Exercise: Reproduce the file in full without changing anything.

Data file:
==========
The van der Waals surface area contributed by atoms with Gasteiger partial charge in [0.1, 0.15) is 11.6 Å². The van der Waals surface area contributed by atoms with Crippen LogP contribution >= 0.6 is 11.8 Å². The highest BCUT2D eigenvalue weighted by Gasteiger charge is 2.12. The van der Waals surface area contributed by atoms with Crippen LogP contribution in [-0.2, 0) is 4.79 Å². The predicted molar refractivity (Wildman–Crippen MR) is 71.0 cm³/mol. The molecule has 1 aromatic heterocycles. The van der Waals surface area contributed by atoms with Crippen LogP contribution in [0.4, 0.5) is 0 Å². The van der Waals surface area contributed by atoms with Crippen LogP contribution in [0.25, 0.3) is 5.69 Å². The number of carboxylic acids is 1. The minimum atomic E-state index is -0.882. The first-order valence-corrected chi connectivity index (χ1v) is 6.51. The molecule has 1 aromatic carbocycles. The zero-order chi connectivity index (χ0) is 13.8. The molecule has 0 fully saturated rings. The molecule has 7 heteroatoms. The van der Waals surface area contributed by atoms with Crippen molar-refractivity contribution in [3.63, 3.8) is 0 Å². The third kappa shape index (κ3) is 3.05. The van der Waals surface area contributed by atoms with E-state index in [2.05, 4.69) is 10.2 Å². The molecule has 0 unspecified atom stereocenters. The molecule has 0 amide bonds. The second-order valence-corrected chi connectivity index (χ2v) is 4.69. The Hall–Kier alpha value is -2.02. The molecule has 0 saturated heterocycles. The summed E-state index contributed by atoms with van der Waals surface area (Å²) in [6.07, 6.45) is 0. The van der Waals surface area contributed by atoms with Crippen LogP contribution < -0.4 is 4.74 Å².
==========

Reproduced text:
The van der Waals surface area contributed by atoms with Gasteiger partial charge in [0.1, 0.15) is 11.6 Å². The van der Waals surface area contributed by atoms with Crippen LogP contribution >= 0.6 is 11.8 Å². The highest BCUT2D eigenvalue weighted by Gasteiger charge is 2.12. The van der Waals surface area contributed by atoms with Crippen LogP contribution in [-0.2, 0) is 4.79 Å². The predicted molar refractivity (Wildman–Crippen MR) is 71.0 cm³/mol. The molecule has 1 aromatic heterocycles. The van der Waals surface area contributed by atoms with Crippen LogP contribution in [0.4, 0.5) is 0 Å². The van der Waals surface area contributed by atoms with Crippen LogP contribution in [0.25, 0.3) is 5.69 Å². The number of carboxylic acids is 1. The minimum atomic E-state index is -0.882. The first-order valence-corrected chi connectivity index (χ1v) is 6.51. The molecule has 1 aromatic carbocycles. The zero-order chi connectivity index (χ0) is 13.8. The molecule has 0 fully saturated rings. The molecule has 7 heteroatoms. The van der Waals surface area contributed by atoms with Crippen molar-refractivity contribution in [3.63, 3.8) is 0 Å². The third kappa shape index (κ3) is 3.05. The van der Waals surface area contributed by atoms with E-state index in [2.05, 4.69) is 10.2 Å². The molecule has 0 unspecified atom stereocenters. The molecule has 0 amide bonds. The second-order valence-corrected chi connectivity index (χ2v) is 4.69. The Hall–Kier alpha value is -2.02. The molecule has 0 saturated heterocycles. The summed E-state index contributed by atoms with van der Waals surface area (Å²) in [6.07, 6.45) is 0. The van der Waals surface area contributed by atoms with Crippen LogP contribution < -0.4 is 4.74 Å².